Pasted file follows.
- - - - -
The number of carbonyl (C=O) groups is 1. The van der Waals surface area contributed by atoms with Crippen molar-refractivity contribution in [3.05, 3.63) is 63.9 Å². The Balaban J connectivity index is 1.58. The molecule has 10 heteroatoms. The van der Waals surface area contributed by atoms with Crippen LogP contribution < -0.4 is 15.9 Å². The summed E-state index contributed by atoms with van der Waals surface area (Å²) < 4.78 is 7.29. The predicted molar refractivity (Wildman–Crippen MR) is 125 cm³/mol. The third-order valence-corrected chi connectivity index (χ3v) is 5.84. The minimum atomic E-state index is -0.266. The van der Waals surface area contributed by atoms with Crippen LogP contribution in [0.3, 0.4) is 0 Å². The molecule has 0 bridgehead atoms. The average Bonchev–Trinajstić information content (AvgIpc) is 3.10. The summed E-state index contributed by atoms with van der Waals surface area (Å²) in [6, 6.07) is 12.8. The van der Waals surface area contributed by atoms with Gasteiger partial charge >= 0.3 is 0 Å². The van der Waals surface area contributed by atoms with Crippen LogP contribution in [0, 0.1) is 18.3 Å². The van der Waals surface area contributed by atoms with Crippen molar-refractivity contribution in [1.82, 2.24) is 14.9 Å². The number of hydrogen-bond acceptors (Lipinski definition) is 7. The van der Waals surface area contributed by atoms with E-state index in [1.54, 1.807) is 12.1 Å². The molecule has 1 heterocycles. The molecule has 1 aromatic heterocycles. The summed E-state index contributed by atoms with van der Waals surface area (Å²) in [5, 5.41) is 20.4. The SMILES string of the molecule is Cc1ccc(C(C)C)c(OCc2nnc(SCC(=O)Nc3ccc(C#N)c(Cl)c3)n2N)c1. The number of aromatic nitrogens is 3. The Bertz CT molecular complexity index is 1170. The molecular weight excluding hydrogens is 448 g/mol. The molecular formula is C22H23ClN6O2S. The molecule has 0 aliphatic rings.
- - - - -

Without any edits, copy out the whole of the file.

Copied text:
The number of carbonyl (C=O) groups is 1. The van der Waals surface area contributed by atoms with Crippen molar-refractivity contribution in [3.05, 3.63) is 63.9 Å². The Balaban J connectivity index is 1.58. The molecule has 10 heteroatoms. The van der Waals surface area contributed by atoms with Crippen LogP contribution < -0.4 is 15.9 Å². The summed E-state index contributed by atoms with van der Waals surface area (Å²) < 4.78 is 7.29. The predicted molar refractivity (Wildman–Crippen MR) is 125 cm³/mol. The third-order valence-corrected chi connectivity index (χ3v) is 5.84. The minimum atomic E-state index is -0.266. The van der Waals surface area contributed by atoms with Crippen LogP contribution in [0.3, 0.4) is 0 Å². The molecule has 0 bridgehead atoms. The average Bonchev–Trinajstić information content (AvgIpc) is 3.10. The summed E-state index contributed by atoms with van der Waals surface area (Å²) in [6, 6.07) is 12.8. The van der Waals surface area contributed by atoms with Gasteiger partial charge >= 0.3 is 0 Å². The van der Waals surface area contributed by atoms with Crippen LogP contribution in [0, 0.1) is 18.3 Å². The van der Waals surface area contributed by atoms with Crippen molar-refractivity contribution in [1.82, 2.24) is 14.9 Å². The number of hydrogen-bond acceptors (Lipinski definition) is 7. The van der Waals surface area contributed by atoms with E-state index in [1.54, 1.807) is 12.1 Å². The molecule has 1 heterocycles. The molecule has 1 aromatic heterocycles. The summed E-state index contributed by atoms with van der Waals surface area (Å²) in [5, 5.41) is 20.4. The SMILES string of the molecule is Cc1ccc(C(C)C)c(OCc2nnc(SCC(=O)Nc3ccc(C#N)c(Cl)c3)n2N)c1. The number of aromatic nitrogens is 3. The Bertz CT molecular complexity index is 1170. The molecular weight excluding hydrogens is 448 g/mol. The molecular formula is C22H23ClN6O2S. The molecule has 0 aliphatic rings.